Local welder and metal artist part of creative team in Sturgis, SD

ARAB, Ala. - Welding is in David Hammock’s blood. “When I was in high school, I started going to technical school, learned out to weld,” he said standing in his shop at his home in Arab. David comes from a family of welders. “I build ornamental iron, fences, handrails, gates,” he said, “a little bit of everything.” And he means everything.

“When I first learned to put two pieces of metal together, I started making stuff,” he told me. But he’s also an artist. “I've always been kind of artistic,” he said with a smile, “I used to like to draw and build things and kind of right off the bat.”

His pieces sell for anywhere from $25 to $800. He finds treasure in others junk. “I go to a lot of scrapyards and I might see a piece and it might look like something and then I'll put it together or I’ll have the inspiration and I'll go look for the piece,” he said.

And no two pieces are alike. “A shovel's a shovel but they're all different,” he said with a grin. David’s art can be enjoyed inside or outdoors. Several years ago, he created a piece to honor cancer survivors in Guntersville.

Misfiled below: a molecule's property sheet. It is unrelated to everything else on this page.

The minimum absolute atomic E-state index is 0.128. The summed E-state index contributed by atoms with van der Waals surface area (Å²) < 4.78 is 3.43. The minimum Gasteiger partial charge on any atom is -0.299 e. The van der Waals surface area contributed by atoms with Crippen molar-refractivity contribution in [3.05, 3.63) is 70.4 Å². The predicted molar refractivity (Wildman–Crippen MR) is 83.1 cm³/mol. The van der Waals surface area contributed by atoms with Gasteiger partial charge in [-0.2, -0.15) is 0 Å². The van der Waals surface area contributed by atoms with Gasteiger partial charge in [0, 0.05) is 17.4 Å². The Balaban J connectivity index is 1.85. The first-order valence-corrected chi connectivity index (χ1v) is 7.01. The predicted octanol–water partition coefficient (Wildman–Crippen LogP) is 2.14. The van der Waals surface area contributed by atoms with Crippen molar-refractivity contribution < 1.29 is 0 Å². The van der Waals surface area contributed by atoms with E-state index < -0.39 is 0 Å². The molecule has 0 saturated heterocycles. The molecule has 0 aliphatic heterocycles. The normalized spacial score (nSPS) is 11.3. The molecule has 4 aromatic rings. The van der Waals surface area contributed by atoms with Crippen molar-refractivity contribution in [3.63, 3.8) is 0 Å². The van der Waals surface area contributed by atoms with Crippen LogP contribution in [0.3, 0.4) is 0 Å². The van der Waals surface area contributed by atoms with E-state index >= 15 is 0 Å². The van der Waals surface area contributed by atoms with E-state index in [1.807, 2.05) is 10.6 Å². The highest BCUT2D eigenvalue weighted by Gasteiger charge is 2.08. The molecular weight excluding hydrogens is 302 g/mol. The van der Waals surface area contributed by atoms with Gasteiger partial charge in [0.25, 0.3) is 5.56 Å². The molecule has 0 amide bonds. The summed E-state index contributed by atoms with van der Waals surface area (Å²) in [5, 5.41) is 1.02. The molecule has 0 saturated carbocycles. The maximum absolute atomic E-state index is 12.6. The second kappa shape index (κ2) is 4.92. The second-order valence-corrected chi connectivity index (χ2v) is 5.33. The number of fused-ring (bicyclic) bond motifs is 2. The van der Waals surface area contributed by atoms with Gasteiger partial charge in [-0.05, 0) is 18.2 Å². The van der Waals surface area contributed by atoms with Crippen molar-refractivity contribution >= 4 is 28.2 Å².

David’s talent took him to Sturgis, South Dakota for two and a half months this summer. He teamed up with two other artists from California to create two works for the owner of the Full Throttle Saloon. “It was a massive undertaking,” David said, “We basically took items we found there, and we had another scrapyard we could check into, so we built both sculptures out of found objects.”

The team gelled at the right time. “I kinda had experience in one end of the fabrication,” David Hammock said, “They had different experiences so we just kinda came together and after about a week, we got to where we could all work together.”

Mike Ballard wanted to honor the memory of his friends, legendary motorcycle builders Jesse Rooke and Indian Larry. Both died in accidents. The pieces were larger than life. Each bike was about 35 feet long. The one of Indian Larry standing on his bike was close to 40 feet tall.

The trio built them in pieces and used a small crane to lift them into place for welding. They’re in front of the saloon and right next to a busy road for bikers and visitors to enjoy. They’re also among David’s all-time favorite pieces. “One of the motorcycles out there was probably the most challenging and creative,” he said, “and once we got it up on the pole, it was amazing.”

If you’d like to see some of David’s work, he’s one of the artists every year at the Monte Sano Arts Festival. That’s September 21-22 this year. And he’ll be at the River Clay Fine Arts Festival in downtown Decatur, September 28-29. You can also check his work out on his Facebook pages, Hammock Iron Works, Clucked Up Metal Art or Rebel Iron Stands.

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